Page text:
Axial Bone Osteogenic Loading-Type Resistance Therapy Showing BMD and Functional Bone Performance Musculoskeletal Adaptation Over 24 Weeks with Postmenopausal Female Subjects
|Bazil Hunte1, John Jaquish2* and Corey Huck3|
|1First 4 Health Group, Stratford Village Surgery, London, United Kingdom National Health Services (NHS), UK|
|2Performance Health Systems, Chicago, USA|
|3University of Wisconsin, School of Health Promotion and Human Development, Stevens Point, Wisconsin, USA|
|Corresponding Author :||John Jaquish
Performance Health Systems, Chicago, United States
Tel: + 1 847-656-3001
E-mail: [email protected]
|Received: May 9, 2015; Accepted: June 19, 2015; Published: June 28, 2015|
|Citation: Hunte B, Jaquish J, Huck C (2015) Axial Bone Osteogenic Loading-Type Resistance Therapy Showing BMD and Functional Bone Performance Musculoskeletal Adaptation Over 24 Weeks with Postmenopausal Female Subjects. J Osteopor Phys Act 3:146. doi:10.4172/2329-9509.1000146|
|Copyright: © 2015 Hunte B et al. This is an open-access article distributed under the terms of the Creative Commons Attribution License, which permits unrestricted use, distribution, and reproduction in any medium, provided the original author and source are credited.|
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Objective: To determine the efficacy of osteogenic loading (OL) specific therapy for bone mass density (BMD) and musculoskeletal bone performance adaptations in both osteopenic and osteoporotic postmenopausal female subjects.
Research design and methods: We randomly assigned from a single site patient pool 55 postmenopausal patients to receive OL therapy consisting of axial bone loading through lower extremity and spinal erection kinetic chains. The subjects selected (mean age of 69 (+/-Ã´ÂÂ°Â 8.3 SD) years) were seen to have low BMD (T-Score of -1.0 or lower) or were diagnosed with osteoporosis, but had not yet started any or had declined pharmacological intervention. All subjects performed in a 24-week observational trial. The OL apparatus utilized isolates optimal ranges of motion (i.e. ranges that humans reflexively assume to absorb impact in a fall) and had been previously seen to increase BMD and functional loading in impact positions. The subjects were able to produce force/loading to fatigue in the respective movements from baseline to post. We measured multiples-of-bodyweight (MOB) baselinepost, and randomly assigned a subgroup for baseline-post DXA scans.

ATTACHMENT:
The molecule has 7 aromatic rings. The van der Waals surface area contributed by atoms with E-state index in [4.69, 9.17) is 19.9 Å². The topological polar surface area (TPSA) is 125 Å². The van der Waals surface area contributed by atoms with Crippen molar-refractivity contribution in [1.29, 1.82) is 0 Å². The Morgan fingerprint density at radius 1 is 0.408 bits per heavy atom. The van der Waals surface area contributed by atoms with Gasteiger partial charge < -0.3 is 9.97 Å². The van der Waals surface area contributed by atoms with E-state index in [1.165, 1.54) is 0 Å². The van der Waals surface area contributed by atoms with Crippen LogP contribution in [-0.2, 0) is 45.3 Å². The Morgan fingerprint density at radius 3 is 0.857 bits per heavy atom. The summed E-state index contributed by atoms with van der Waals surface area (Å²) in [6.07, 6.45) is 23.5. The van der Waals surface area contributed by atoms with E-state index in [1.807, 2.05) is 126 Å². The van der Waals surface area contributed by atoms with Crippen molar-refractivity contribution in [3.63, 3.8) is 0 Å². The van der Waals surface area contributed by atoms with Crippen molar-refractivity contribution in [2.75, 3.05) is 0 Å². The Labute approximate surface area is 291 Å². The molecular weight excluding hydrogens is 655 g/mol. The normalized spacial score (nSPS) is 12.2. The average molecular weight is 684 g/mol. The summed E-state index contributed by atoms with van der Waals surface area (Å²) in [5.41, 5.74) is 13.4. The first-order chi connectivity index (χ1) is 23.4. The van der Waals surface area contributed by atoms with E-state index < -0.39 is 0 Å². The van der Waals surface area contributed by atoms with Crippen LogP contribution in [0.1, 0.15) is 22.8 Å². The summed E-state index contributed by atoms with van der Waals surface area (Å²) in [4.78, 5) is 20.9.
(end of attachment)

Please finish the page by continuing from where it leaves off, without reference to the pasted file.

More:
Results: The OL therapy intervention resulted in statistically significant increases in functional loading of bone based on self-imposed loading to fatigue of 3.2 (+/-1.0 SD) MOB to 7.2 (+/-2.0 SD) MOB in hip/lower extremity loading and 0.98 (+/-0.32 SD) MOB to 1.97 (+/-0.57 SD) MOB in the loading of the spine. A 131% and 126% increase was recorded in musculoskeletal functional kinetic chain ability respectively. The DXA subgroup saw BMD (g/cm2) increases of 14.9% (+/- 11.5% SD) in the hip, and 16.6% (+/- 12.2% SD) in the spine (p <0.01 in both baseline-post dependant data sets).
Conclusions: OL therapy as an adjunct to standard care, or as a preventative approach is both feasible and effective for improving BMD for ambulatory individuals with below -1 T-scores. Further, the metrics of MOB force/ loading levels can be viewed as measures of functional bone performance (FBP); meaning that a metric showing tolerable levels of force an individual can absorb into bone/kinetic chain relevant to protection against fracture during the deceleration of a fall impact.